4. I sort of read Niles’ question as a rhetorical one meant to bait the readers here. FWIW, for either or both of SEPA and NEPA, there has to be a “proposed action” just to get the whole process rolling; the proposal of an agency to build a light rail line connecting Seattle to the east side suburbs, for example. Once the proposed action is established along with its “purpose and need,” the action agency develops a certain range of “alternatives” to the proposed action whose effects in the human environment can be analyzed and published to ensure the eventual agency decisionmaker is fully informed when deciding on how to proceed on the proposed action. However, the action agency is not permitted make irretrievable or irreversible commitments of resources to the proposed action until the process is complete. For both projects this stuff is started. However, whether or not the contracts let already for the tunnel project constitute an irretrievable or irreversible commitment of resources seems like an open question. And if I were counsel to the decisionmakers on the tunnel project, I would urge they exercise a fair bit more discretion in their statements and other actions regarding the DBT because they appear to have already made the decision that is supposed to fall out the back end of the NEPA/SEPA process.

    1. I don’t think there’s been any irretrievable or irreversible commitment of resources for East Link. Only studies – and studies of multiple alternatives, at that.

      1. I believe R8A has its own EIS and is something we need to improve bus service even if East Link never happens.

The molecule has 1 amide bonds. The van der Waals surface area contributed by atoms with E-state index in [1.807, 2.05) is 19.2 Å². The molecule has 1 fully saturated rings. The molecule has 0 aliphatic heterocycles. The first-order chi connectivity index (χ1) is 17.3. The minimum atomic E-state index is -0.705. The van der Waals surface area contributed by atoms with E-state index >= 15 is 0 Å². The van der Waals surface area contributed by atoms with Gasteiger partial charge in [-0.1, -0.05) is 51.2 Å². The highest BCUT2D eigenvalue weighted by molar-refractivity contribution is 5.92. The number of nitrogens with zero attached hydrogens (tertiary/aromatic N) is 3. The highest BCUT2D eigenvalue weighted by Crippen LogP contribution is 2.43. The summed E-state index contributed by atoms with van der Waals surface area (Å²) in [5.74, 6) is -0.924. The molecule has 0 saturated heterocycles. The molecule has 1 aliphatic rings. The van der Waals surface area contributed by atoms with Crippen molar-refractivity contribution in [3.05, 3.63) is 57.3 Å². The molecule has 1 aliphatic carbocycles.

2. I know Ben, I was referring to the tunnel project and the contracts that have already gone to RFP, etc. I was also responding to Niles implication that there’s any similarity between East Link and the DBT processes.

  5. I want to clear something up. The posts that Adam has made have been solely his own opinions, not some “editorial board.” You should note the use “I” instead of “we.” I understand the distinction sounds thin, but there is some difference.

    I am unconvinced that the political or institutional winds make appropriate questions become inappropriate. In particular, Adam’s piece yesterday about the different tolling assumptions illuminated something we all know: The deep bore tunnel came out of left field and outside of the stakeholder group process for very political reasons.

  6. Adam, your references to the IAIA aren’t particularly relevant. More useful would be references to the CEQ NEPA regulations and the FHWA regulations.

    CEQ NEPA regulations

    FHWA NEPA regulations

    All federal agencies follow the CEQ regulations and often have their own NEPA regulations to cover their specific needs.

    I’ll also point out that a request for qualifications (RFQ) doesn’t commit WSDOT to build the deep bore tunnel.

    From the RFQ: